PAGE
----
The article begins:
When Boeing's C-17 military cargo jet carried Keiko the killer whale to freedom two years ago, the flight grabbed headlines around the world. It was the only aircraft with enough heft and agility to ferry the 9,050-pound mammal and drop him off at a tiny airstrip near his native waters in Iceland.
But it does not tell that after landing with Keiko on the tiny dirt airstrip on Heymaey, Iceland it was sitting there for two weeks while having its landing gear repaired....!
Anyway, it was really impressive that it could actually have made it with a little better luck. Last time I landed there it was in a BN Islander, and I didn't think that the RWY was one inch too big.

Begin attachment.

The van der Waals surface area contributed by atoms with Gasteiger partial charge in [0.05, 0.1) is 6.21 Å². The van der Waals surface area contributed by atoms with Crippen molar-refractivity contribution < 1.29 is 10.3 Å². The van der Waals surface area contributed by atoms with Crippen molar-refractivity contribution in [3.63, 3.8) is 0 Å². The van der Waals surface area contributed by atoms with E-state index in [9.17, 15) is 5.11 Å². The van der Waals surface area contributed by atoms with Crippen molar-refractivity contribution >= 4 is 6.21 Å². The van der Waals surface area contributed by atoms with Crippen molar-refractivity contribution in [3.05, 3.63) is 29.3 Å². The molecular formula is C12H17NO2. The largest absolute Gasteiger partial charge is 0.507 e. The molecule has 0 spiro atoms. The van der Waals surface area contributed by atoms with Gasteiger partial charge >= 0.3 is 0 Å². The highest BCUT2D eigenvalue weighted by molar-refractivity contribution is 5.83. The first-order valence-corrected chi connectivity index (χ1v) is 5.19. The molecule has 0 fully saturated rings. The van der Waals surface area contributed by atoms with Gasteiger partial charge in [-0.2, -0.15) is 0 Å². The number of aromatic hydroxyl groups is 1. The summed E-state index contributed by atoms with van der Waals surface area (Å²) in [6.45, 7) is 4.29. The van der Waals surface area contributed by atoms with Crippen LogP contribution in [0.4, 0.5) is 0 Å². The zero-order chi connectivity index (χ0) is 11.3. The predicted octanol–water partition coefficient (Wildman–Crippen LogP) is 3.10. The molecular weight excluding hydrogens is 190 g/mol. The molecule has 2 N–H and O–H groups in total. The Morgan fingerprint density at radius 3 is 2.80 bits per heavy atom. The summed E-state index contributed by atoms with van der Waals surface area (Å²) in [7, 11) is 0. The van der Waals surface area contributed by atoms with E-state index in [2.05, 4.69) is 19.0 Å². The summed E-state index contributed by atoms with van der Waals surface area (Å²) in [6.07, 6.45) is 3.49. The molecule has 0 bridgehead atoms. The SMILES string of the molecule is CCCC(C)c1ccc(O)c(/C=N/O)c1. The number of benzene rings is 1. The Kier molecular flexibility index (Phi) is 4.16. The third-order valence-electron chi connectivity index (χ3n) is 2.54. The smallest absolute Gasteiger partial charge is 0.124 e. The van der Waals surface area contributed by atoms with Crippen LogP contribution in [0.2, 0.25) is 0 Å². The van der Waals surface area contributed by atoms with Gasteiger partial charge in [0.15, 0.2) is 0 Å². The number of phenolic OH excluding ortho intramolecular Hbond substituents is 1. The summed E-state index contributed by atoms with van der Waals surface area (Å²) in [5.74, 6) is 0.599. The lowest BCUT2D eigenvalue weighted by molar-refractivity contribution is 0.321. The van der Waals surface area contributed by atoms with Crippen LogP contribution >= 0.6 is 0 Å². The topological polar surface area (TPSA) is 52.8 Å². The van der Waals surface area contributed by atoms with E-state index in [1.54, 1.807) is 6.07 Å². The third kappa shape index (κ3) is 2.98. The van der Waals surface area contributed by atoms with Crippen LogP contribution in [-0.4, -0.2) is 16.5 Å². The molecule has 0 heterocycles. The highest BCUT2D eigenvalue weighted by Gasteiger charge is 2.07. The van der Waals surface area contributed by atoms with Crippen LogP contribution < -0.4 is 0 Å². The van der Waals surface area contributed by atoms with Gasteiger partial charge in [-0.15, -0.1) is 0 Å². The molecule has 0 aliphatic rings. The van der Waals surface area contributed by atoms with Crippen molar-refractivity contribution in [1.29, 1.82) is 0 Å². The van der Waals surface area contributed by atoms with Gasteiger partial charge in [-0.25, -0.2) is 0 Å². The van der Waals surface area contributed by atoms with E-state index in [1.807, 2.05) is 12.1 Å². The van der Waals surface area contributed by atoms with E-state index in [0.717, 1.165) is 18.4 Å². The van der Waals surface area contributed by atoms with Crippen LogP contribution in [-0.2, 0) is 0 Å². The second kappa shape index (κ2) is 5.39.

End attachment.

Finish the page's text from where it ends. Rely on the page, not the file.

I just wonder if there is a civil market for such an expensive and specialized plane. At the time when the AN-124 overcapacity dries up, then this world will be filled with old and cheap 747 classics ready for a fast cargo conversion, some including a front door.
If it's a question about lifting outsized cargo out of short runways, then there is always the option to take off with almost empty fuel tanks to the nearest real airport for refueling. An old 747 or even a brand new Airbus Beluga will do that much more cost efficient.
For buying such a plane, and make it earn money, there really has to be a very special transport demand, which seems to be unknown today. You can't make money on having a plane for transporting killer whales to Iceland once every fifty years.
Best regards, Preben Norholm
Always keep your number of landings equal to your number of take-offs